outer_contents : array containing jQuery references to all slides’ outer contents

current_outer_content : jQuery reference to the element which has the current slide’s outer contents

next_outer_content : jQuery reference to the element which has the next slide’s outer contents

prev_outer_content : jQuery reference to the element which has the previous slide’s outer contents

breadcrum_outer_content : jQuery reference to the element which has the last active slide’s outer contents

first_outer_content : jQuery reference to the element which has the first slide’s outer contents

last_outer_content : jQuery reference to the element which has the last slide’s outer contents

active_ticker : jQuery reference to the currently active ticker element

prev_ticker : jQuery reference to the ticker element before the currently active one

next_ticker : jQuery reference to the ticker element after the currently active one

first_ticker : jQuery reference to the first ticker element

last_ticker : jQuery reference to the first ticker element

breadcrum_ticker : jQuery reference to the last active ticker element

loader_wrap : jQuery reference to the element which holds the loading bar (if it’s a bar at all)

pagination_current_slide : the number of the current slide

pagination_slides_count : the count of all slides

play_pause_button : jQuery reference to the play/pause button

arrow_next : jQuery reference to the “next” arrow

arrow_prev : jQuery reference to the “prev” arrow

state_play : the current play state of the slider. Either true or false

z_move_to_top : a method, which accepts a slide’s index as an argument and moves it on top of all slides.

List of API properties in the user-triggered hooks

event : the actual event object of the event.

state_play : the current play state of the slider. Either true or false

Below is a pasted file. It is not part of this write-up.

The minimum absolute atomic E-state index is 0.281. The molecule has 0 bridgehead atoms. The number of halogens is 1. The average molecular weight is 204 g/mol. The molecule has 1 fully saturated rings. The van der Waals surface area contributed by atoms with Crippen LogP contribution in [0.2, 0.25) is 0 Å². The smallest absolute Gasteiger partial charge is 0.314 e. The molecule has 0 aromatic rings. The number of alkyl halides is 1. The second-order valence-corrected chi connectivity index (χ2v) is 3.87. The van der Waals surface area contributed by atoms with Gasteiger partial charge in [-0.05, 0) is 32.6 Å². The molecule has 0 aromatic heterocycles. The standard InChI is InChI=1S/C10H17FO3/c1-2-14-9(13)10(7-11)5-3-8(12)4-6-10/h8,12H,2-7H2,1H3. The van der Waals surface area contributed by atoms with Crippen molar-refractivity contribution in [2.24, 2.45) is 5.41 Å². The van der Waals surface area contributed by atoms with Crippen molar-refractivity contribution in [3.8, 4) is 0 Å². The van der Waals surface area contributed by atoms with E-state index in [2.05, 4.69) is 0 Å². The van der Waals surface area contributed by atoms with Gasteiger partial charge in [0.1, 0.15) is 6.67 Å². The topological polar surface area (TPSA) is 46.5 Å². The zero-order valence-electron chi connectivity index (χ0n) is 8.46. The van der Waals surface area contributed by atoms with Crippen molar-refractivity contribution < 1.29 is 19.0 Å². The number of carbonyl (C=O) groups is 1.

NOTE: I wasn’t really sure whether to include the properties related to the slides’ inner content, as they seem kind of useless to me, but I’ll leave them like this for now. It’s very possible that they get removed in future versions.


I want to spend an extra minute to properly explain what’s the deal with that “breadcrum” property. In the following illustration you will see how Slider.js looks at the slides - which one is first, last, breadcrum and so on:

Please go through the illustration a couple of times, it’s really important that you understand it properly.


So now we know everything about the hooks and the API. We are almost good to go! There’s only one key element left - what if you want to have mroe than one slider on the same page? Or you want to use different class names? That will be the topic of the next Chapter, it will be a short one.

VIII. Custom Class Names

There are two cases where you’ll need to use custom class names:

  • you want to have more than one slider on the same page;
  • you want to use different class names.

That’s easily done with the define_class method, which is in the slider’s object.

Let’s consider a very simple example. You have a slider in the page, but for layout purposes you want the main wrapper’s class name to be different than sliderjs-wrap. You proceed like this:

slider_object.define_class(“class identifier”, “new class name”);

Again, slider_object is the object that you created in the first line of JavaScript code in Chapter 3. You call it’s define_class method and you pass two arguments - the class identifier and the new class name. You can do this for every pre-defined class that Slider.js uses.

In our example, the identifier that we will need is slider_wrap:

slider_object.define_class(“slider_wrap”, “new class name”);

Here is a list of all class identifiers and their defaults:



Now you know how to use custom class names, and that pretty much concludes this documentation. In the next Chapter you’ll find out about the various learning resources that I’ve provided, like examples, a handy quick reference and video tutorials.

IX. Learning Resources

Video Tutorials

I have recorded four video tutorials for building every slider from the Demo page, step by step. If you are still confused about a certain feature, I suggest watching those!

Quick Reference

In the Quick Reference page you will find a list of all available hooks, API properties and pre-defined classes, with a short description. Really handy for... quick reference.


These are three sliders, taken from the Demo page and below every slider you will find it’s HTML and JavaScript code. Pay attention that the JavaScript code is less than the HTML!

Example 1:

<div class="sliderjs-wrap">
    <div class="sliderjs-slide"><img src="img/slider3/01.jpg"></div>
    <div class="sliderjs-slide"><img src="img/slider3/02.jpg"></div>
    <div class="sliderjs-slide"><img src="img/slider3/03.jpg"></div>
    <div class="sliderjs-slide"><img src="img/slider3/04.jpg"></div>
    <div class="sliderjs-slide"><img src="img/slider3/05.jpg"></div>
var slider3 = sliderjs_init_slider();